Faster, More Affordable, More Efficient: Assistive Technologies Breaking New Ground

Around 15% of the world’s population (one billion people) have some type of disability, which can lead to challenges in terms of learning, mobility, employment, and other key areas of life. Assistive technologies are going a long way towards enabling those living with a disability to carry out daily tasks and thrive at school and in the workforce. These are just a few of the most impressive technologies devised in recent years.

Eye Tracking Technology
Microsoft researchers have developed Eye Control, a technology that allows users to control their mouse and keyboard via eye control. The technology is aimed at people with mobility issues; it enables them to make selections on their screen by looking at a launchpad for a specific amount of time. It has also devised the Eye Drive Library, which imitates the work of a joystick and can once again be activated by eye tracking. In October 2020, the company announced that it had designed an assistive eye-tracking AI system that works on any device. The system is a major development because previous versions lacked interoperability and were not as proficient at tracking head poses, facial occlusion, or as wide a variety of eye conditions.

Assistive Phone Call Tech
There are many disabilities that can pose communication problems. Cerebral palsy is one such condition. Cerebral palsy site researchers work to inform readers about the condition, which may result in difficulty controlling the muscles that enable speaking, chewing and swallowing, such as the muscles in the face and neck. Research like this has paved the way for developers to create aids to make communication easier. Assistive phone call technology can step in to make phone calls easier for people with CP and other conditions that potentially affect speech. New smartphone app, the Next Generation Text Service, allows phone users to use their voice to speak and read what they have said in real-time text. They can connect with another person via a human relay assistant, or speak directly to the person on the other end of the line.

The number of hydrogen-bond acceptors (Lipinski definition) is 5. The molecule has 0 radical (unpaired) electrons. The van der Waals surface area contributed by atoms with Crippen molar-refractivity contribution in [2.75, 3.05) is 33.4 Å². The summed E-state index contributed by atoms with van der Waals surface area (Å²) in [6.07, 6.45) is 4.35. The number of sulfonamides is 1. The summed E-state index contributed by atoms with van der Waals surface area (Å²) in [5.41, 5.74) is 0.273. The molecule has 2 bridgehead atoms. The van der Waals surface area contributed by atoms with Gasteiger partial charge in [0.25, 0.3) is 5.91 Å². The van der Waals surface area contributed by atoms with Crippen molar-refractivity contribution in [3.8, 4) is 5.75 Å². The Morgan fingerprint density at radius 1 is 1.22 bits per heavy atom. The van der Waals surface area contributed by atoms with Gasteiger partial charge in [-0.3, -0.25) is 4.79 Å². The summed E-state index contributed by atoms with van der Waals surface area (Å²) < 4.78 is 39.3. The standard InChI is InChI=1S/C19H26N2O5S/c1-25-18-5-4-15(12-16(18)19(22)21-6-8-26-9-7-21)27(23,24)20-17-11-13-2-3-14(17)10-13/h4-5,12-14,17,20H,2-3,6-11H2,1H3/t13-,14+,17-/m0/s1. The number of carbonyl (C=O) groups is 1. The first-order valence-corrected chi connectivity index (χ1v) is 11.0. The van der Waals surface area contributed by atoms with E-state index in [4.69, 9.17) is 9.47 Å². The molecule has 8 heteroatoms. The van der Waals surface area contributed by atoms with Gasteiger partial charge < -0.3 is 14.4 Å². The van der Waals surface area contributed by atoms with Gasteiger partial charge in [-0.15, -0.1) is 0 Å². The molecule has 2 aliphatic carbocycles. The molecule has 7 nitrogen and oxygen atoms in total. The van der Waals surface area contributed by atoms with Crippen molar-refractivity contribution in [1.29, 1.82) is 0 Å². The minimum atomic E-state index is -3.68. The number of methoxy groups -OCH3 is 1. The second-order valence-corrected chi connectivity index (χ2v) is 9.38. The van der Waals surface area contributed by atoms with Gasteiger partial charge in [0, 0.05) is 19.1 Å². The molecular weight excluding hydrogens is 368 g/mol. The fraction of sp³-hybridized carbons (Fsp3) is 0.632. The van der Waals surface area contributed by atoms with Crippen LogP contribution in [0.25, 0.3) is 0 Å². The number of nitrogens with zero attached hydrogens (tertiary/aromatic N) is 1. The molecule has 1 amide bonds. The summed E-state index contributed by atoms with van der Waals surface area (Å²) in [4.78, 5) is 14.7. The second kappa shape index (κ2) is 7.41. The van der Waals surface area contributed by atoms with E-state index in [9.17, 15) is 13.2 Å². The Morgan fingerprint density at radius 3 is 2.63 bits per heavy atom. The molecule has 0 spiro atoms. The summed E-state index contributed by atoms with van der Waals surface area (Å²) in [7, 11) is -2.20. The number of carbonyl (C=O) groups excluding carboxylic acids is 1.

Easy Live Transcribing
Google’s Live Transcribe app enables users to obtain live transcriptions of conversations – a magnificent way to add subtitles to everyday experiences and encounters. The app was devised alongside Gallaudet University – a school for the deaf and hard of hearing. It enables people with auditory difficulties to jump into conversations without ease and efficiency.

There are around one billion people with disabilities in the world. They can face many challenges in the personal, social and work-related spheres, though the good news is that assistive technologies are constantly breaking new ground. Eye tracking technology, assistive calls, and live transcribing are just three technologies making life easier and more efficient when it comes to communication

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